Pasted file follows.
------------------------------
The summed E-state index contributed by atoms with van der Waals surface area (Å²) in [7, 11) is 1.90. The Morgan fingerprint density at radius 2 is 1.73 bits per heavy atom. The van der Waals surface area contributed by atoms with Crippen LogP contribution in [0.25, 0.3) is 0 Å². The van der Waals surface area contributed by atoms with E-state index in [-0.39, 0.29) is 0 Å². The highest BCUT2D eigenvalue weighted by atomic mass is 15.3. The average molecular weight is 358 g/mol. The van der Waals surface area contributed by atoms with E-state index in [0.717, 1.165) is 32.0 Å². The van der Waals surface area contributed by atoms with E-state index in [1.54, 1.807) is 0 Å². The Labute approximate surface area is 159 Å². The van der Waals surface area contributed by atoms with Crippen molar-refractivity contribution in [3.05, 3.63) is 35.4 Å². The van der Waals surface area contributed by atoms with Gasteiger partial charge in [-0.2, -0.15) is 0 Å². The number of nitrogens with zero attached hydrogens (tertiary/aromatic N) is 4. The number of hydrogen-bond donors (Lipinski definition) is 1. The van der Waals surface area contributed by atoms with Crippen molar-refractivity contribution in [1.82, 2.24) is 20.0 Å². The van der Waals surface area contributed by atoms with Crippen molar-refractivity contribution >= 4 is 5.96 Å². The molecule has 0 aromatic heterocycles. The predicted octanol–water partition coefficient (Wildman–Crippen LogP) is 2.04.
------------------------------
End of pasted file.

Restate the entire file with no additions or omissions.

The summed E-state index contributed by atoms with van der Waals surface area (Å²) in [7, 11) is 1.90. The Morgan fingerprint density at radius 2 is 1.73 bits per heavy atom. The van der Waals surface area contributed by atoms with Crippen LogP contribution in [0.25, 0.3) is 0 Å². The van der Waals surface area contributed by atoms with E-state index in [-0.39, 0.29) is 0 Å². The highest BCUT2D eigenvalue weighted by atomic mass is 15.3. The average molecular weight is 358 g/mol. The van der Waals surface area contributed by atoms with E-state index in [0.717, 1.165) is 32.0 Å². The van der Waals surface area contributed by atoms with E-state index in [1.54, 1.807) is 0 Å². The Labute approximate surface area is 159 Å². The van der Waals surface area contributed by atoms with Crippen molar-refractivity contribution in [3.05, 3.63) is 35.4 Å². The van der Waals surface area contributed by atoms with Gasteiger partial charge in [-0.2, -0.15) is 0 Å². The number of nitrogens with zero attached hydrogens (tertiary/aromatic N) is 4. The number of hydrogen-bond donors (Lipinski definition) is 1. The van der Waals surface area contributed by atoms with Crippen molar-refractivity contribution in [1.82, 2.24) is 20.0 Å². The van der Waals surface area contributed by atoms with Crippen molar-refractivity contribution >= 4 is 5.96 Å². The molecule has 0 aromatic heterocycles. The predicted octanol–water partition coefficient (Wildman–Crippen LogP) is 2.04.